Environmental Ethics

Volume 45, Issue 2, Summer 2023

Eric Katz
Pages 175-197

Six Trees
Thinking along a Spectrum to Escape a Dark Wood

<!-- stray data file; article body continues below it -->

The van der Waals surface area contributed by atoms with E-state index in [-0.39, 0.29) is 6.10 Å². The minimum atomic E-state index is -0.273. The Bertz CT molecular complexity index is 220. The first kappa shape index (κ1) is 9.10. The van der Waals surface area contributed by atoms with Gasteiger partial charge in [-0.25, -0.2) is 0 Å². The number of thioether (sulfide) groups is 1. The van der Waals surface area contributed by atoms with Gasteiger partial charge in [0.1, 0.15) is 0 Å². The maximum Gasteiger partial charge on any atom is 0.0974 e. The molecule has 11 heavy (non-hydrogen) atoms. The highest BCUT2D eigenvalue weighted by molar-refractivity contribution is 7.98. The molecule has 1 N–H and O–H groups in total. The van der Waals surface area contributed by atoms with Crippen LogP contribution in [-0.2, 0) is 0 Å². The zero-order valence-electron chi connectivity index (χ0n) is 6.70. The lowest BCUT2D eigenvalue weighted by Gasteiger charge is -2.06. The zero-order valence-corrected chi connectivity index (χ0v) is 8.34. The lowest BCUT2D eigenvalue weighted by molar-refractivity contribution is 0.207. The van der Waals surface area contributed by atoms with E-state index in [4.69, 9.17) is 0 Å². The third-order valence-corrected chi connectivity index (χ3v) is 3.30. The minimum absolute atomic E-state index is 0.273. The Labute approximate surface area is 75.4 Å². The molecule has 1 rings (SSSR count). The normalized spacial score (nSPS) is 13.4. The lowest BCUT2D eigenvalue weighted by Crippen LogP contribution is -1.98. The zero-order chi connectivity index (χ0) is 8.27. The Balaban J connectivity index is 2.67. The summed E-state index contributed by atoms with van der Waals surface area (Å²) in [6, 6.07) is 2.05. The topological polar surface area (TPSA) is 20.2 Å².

Consider the existence of six identical trees of the same species across a variety of environments. The first tree is in a wild and isolated landscape. The second is in a wilderness park. The third is in a heavily forested “tree plantation” owned by International Paper. The fourth is in the Ramble in Central Park. The fifth is in a suburban yard. The sixth is inside the six-story atrium of a Manhattan skyscraper. This paper begins with the intuition that the identical trees have different values because they exist in different environments and biological-social contexts. To understand the different evaluations of the trees we must think along a spectrum that incorporates both axiology and ontology. This thought experiment is useful in exploring arguments about both the management and the preservation of the natural world. The conclusion is that we must think along a spectrum of natural being and value to understand the dualism between humanity and nature and thereby avoid the domination of the natural environment.